At the end of last week, Rabbi Hyim Shafner addressed the question of ta’amei hamitzvot,. I too have the question of the efficacy of discovering the reason behind performing mitzvot on my mind.
I work with a lot of people going through the conversion process, as well as Jews who are exploring observant Judaism. In our learning together, the inevitable question of “why” comes up. Why do Jews keep kosher? Why can’t Jews and Non-Jews drink wine together? Now some laws have logical explanations for why we do them—mishpatim, for example are mitzvot that are universal, ethical laws (Thou shalt not murder). However, chukim, has no logical explanation.
Rashi (Vayikra 18:4) explains that chukim are unfathomable by human intelligence, and because these laws are beyond human logic, the Torah tells us “I am the Lord your God.” We are compelled to perform the mitzvah because God told us to.
I always wonder whether I would be doing a service or a disservice to people new to Judaism by giving them this explanation. On one hand, the explanation that we do them because God told us to should be enough of a reason. After all, often the reasons that some people come up with for motivations behind mitzvot are often lacking. One convert explained that she didn’t mind the prohibition of eating shell fish, because they are “bottom-feeders” and God in God’s wisdom clearly didn’t want Jews to be eating the dregs of the earth. This may be a reasonable explanation, but what if shell fish were suddenly determined to be the healthiest food in the world? Now her logical argument has disappeared.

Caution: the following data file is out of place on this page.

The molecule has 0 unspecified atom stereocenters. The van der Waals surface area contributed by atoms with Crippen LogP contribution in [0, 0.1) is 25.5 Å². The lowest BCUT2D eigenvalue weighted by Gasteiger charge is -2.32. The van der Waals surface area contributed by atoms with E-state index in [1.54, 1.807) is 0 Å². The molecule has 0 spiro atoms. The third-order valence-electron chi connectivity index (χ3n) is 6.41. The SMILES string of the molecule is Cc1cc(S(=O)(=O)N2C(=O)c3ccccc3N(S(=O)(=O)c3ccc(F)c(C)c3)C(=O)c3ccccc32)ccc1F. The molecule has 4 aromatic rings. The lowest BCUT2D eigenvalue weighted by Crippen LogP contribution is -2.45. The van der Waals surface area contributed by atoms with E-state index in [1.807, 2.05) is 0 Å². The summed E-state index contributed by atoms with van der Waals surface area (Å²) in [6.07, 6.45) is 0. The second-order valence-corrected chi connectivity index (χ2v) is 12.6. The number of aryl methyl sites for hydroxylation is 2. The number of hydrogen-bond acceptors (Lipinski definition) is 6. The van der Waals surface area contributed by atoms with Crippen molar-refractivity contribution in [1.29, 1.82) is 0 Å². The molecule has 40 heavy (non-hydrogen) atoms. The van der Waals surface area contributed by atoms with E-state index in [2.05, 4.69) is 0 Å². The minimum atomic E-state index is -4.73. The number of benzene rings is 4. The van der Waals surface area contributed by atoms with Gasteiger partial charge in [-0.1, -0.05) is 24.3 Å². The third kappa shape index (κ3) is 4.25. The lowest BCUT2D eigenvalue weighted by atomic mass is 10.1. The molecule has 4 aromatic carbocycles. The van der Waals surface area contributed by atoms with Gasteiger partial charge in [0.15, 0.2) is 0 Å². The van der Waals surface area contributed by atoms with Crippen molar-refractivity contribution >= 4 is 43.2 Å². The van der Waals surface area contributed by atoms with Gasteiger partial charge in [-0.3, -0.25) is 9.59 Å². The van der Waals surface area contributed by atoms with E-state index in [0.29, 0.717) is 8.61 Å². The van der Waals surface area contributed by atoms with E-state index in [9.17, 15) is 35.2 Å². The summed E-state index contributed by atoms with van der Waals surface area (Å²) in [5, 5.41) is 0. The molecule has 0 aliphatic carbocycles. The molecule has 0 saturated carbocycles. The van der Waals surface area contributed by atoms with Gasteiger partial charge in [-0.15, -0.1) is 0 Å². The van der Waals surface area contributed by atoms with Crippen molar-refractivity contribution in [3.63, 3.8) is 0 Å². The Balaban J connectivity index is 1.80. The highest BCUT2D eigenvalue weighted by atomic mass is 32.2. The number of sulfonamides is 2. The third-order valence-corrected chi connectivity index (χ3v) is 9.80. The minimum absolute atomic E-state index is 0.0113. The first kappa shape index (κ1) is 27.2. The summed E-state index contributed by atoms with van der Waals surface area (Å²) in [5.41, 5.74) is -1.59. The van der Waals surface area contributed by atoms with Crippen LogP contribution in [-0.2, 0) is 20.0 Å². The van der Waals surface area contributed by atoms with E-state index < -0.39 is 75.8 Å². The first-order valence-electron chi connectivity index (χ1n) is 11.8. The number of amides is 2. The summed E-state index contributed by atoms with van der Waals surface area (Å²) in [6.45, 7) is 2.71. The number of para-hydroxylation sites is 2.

On the other hand, doing things simply because “God says so” is also a difficult concept. After all, we live in an era of information. Learning facts about any topic, delving into reasons behind anything tends to be our modus operandi.
So how are we meant to react when we are told to do a mitzvah, a command without any logical reason? Is it actually necessary to determine reasons and motivations behind mitzvot? Or is it more commendable to accept God’s word as it is?
This is a question that has concerned chazal for centuries. I want to explore with you a few texts that support seeking deeper meaning and reason for each mitzvah, as well as those who warn against the potential danger of doing so.
The following midrash does not condone finding reasons behind mitzvot
ב אמר לא נתנו המצות אלא לצרף בהן את הבריות וכי מה איכפת ליה להקב”ה למי ששוחט מן הצואר או מי ששוחט מן העורף הוי לא נתנו המצות אלא לצרף בהם את הבריות